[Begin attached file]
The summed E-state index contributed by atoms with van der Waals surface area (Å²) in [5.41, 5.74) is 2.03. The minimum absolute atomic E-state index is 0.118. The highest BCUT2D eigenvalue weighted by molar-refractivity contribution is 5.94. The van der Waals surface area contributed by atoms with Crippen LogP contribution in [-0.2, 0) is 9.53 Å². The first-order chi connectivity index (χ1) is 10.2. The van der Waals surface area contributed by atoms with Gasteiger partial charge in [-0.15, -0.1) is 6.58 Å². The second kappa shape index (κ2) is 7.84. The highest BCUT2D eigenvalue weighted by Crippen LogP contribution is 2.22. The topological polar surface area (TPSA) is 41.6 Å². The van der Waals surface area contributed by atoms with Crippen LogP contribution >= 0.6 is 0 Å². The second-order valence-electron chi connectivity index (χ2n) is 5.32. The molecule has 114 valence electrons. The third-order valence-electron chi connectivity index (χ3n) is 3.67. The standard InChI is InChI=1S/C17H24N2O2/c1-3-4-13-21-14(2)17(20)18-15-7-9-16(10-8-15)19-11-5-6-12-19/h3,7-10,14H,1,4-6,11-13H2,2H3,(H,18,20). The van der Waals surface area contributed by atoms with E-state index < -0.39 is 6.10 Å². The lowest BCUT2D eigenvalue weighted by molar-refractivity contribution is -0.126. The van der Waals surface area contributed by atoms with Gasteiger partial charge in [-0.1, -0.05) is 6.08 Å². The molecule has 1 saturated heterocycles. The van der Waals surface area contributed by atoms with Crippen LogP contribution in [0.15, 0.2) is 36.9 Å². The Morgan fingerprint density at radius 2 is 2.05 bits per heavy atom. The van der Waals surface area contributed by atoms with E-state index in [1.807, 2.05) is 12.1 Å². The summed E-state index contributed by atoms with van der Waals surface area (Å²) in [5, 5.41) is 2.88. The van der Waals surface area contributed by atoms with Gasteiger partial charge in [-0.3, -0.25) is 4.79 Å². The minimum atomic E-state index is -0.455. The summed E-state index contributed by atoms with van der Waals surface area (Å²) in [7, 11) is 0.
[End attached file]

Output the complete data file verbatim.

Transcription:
The summed E-state index contributed by atoms with van der Waals surface area (Å²) in [5.41, 5.74) is 2.03. The minimum absolute atomic E-state index is 0.118. The highest BCUT2D eigenvalue weighted by molar-refractivity contribution is 5.94. The van der Waals surface area contributed by atoms with Crippen LogP contribution in [-0.2, 0) is 9.53 Å². The first-order chi connectivity index (χ1) is 10.2. The van der Waals surface area contributed by atoms with Gasteiger partial charge in [-0.15, -0.1) is 6.58 Å². The second kappa shape index (κ2) is 7.84. The highest BCUT2D eigenvalue weighted by Crippen LogP contribution is 2.22. The topological polar surface area (TPSA) is 41.6 Å². The van der Waals surface area contributed by atoms with Crippen LogP contribution >= 0.6 is 0 Å². The second-order valence-electron chi connectivity index (χ2n) is 5.32. The molecule has 114 valence electrons. The third-order valence-electron chi connectivity index (χ3n) is 3.67. The standard InChI is InChI=1S/C17H24N2O2/c1-3-4-13-21-14(2)17(20)18-15-7-9-16(10-8-15)19-11-5-6-12-19/h3,7-10,14H,1,4-6,11-13H2,2H3,(H,18,20). The van der Waals surface area contributed by atoms with E-state index < -0.39 is 6.10 Å². The lowest BCUT2D eigenvalue weighted by molar-refractivity contribution is -0.126. The van der Waals surface area contributed by atoms with Gasteiger partial charge in [-0.1, -0.05) is 6.08 Å². The molecule has 1 saturated heterocycles. The van der Waals surface area contributed by atoms with Crippen LogP contribution in [0.15, 0.2) is 36.9 Å². The Morgan fingerprint density at radius 2 is 2.05 bits per heavy atom. The van der Waals surface area contributed by atoms with E-state index in [1.807, 2.05) is 12.1 Å². The summed E-state index contributed by atoms with van der Waals surface area (Å²) in [5, 5.41) is 2.88. The van der Waals surface area contributed by atoms with Gasteiger partial charge in [-0.3, -0.25) is 4.79 Å². The minimum atomic E-state index is -0.455. The summed E-state index contributed by atoms with van der Waals surface area (Å²) in [7, 11) is 0.